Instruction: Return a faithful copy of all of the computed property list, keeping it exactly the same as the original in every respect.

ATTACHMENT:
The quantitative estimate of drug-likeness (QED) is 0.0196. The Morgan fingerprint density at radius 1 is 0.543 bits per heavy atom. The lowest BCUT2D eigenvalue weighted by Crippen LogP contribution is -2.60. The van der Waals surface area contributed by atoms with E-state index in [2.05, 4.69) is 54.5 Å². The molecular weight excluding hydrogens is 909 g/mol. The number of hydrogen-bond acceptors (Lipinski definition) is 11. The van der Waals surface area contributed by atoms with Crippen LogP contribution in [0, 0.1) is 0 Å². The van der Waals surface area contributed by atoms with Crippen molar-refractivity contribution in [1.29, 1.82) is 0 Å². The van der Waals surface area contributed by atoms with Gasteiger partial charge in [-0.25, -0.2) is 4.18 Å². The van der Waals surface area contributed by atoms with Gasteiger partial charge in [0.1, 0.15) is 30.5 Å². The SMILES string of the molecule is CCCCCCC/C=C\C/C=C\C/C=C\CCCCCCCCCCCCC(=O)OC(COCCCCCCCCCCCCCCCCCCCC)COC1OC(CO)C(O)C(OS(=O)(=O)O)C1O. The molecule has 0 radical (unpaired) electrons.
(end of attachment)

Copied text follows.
The quantitative estimate of drug-likeness (QED) is 0.0196. The Morgan fingerprint density at radius 1 is 0.543 bits per heavy atom. The lowest BCUT2D eigenvalue weighted by Crippen LogP contribution is -2.60. The van der Waals surface area contributed by atoms with E-state index in [2.05, 4.69) is 54.5 Å². The molecular weight excluding hydrogens is 909 g/mol. The number of hydrogen-bond acceptors (Lipinski definition) is 11. The van der Waals surface area contributed by atoms with Crippen LogP contribution in [0, 0.1) is 0 Å². The van der Waals surface area contributed by atoms with Crippen molar-refractivity contribution in [1.29, 1.82) is 0 Å². The van der Waals surface area contributed by atoms with Gasteiger partial charge in [-0.25, -0.2) is 4.18 Å². The van der Waals surface area contributed by atoms with Gasteiger partial charge in [0.1, 0.15) is 30.5 Å². The SMILES string of the molecule is CCCCCCC/C=C\C/C=C\C/C=C\CCCCCCCCCCCCC(=O)OC(COCCCCCCCCCCCCCCCCCCCC)COC1OC(CO)C(O)C(OS(=O)(=O)O)C1O. The molecule has 0 radical (unpaired) electrons.